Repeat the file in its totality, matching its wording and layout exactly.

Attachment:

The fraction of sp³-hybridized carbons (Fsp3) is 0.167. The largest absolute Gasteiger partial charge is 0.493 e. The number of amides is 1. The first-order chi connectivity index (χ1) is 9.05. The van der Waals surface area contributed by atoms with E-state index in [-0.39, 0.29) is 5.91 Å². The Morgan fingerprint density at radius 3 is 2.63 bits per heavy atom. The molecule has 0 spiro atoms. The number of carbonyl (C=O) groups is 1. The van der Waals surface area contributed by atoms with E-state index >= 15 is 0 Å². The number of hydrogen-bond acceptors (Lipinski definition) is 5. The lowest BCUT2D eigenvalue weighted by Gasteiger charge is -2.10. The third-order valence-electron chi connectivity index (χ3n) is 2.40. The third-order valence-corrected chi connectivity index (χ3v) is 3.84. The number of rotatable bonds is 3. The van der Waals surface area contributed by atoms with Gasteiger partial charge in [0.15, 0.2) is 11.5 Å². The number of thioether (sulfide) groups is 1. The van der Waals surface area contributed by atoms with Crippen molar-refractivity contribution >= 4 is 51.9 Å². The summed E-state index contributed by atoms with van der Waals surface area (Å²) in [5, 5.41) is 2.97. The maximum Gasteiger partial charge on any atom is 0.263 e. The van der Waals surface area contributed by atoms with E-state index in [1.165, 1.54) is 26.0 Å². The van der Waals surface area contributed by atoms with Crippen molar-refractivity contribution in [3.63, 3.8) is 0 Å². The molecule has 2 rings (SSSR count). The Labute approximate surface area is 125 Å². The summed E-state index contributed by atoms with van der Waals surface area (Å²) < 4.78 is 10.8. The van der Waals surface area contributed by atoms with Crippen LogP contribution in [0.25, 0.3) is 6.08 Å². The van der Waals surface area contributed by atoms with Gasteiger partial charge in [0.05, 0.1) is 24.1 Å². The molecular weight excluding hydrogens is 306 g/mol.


The fraction of sp³-hybridized carbons (Fsp3) is 0.167. The largest absolute Gasteiger partial charge is 0.493 e. The number of amides is 1. The first-order chi connectivity index (χ1) is 9.05. The van der Waals surface area contributed by atoms with E-state index in [-0.39, 0.29) is 5.91 Å². The Morgan fingerprint density at radius 3 is 2.63 bits per heavy atom. The molecule has 0 spiro atoms. The number of carbonyl (C=O) groups is 1. The van der Waals surface area contributed by atoms with E-state index >= 15 is 0 Å². The number of hydrogen-bond acceptors (Lipinski definition) is 5. The lowest BCUT2D eigenvalue weighted by Gasteiger charge is -2.10. The third-order valence-electron chi connectivity index (χ3n) is 2.40. The third-order valence-corrected chi connectivity index (χ3v) is 3.84. The number of rotatable bonds is 3. The van der Waals surface area contributed by atoms with Gasteiger partial charge in [0.15, 0.2) is 11.5 Å². The number of thioether (sulfide) groups is 1. The van der Waals surface area contributed by atoms with Crippen molar-refractivity contribution >= 4 is 51.9 Å². The summed E-state index contributed by atoms with van der Waals surface area (Å²) in [5, 5.41) is 2.97. The maximum Gasteiger partial charge on any atom is 0.263 e. The van der Waals surface area contributed by atoms with E-state index in [1.165, 1.54) is 26.0 Å². The van der Waals surface area contributed by atoms with Crippen molar-refractivity contribution in [3.63, 3.8) is 0 Å². The molecule has 2 rings (SSSR count). The Labute approximate surface area is 125 Å². The summed E-state index contributed by atoms with van der Waals surface area (Å²) < 4.78 is 10.8. The van der Waals surface area contributed by atoms with Crippen LogP contribution in [0.25, 0.3) is 6.08 Å². The van der Waals surface area contributed by atoms with Gasteiger partial charge in [0.05, 0.1) is 24.1 Å². The molecular weight excluding hydrogens is 306 g/mol.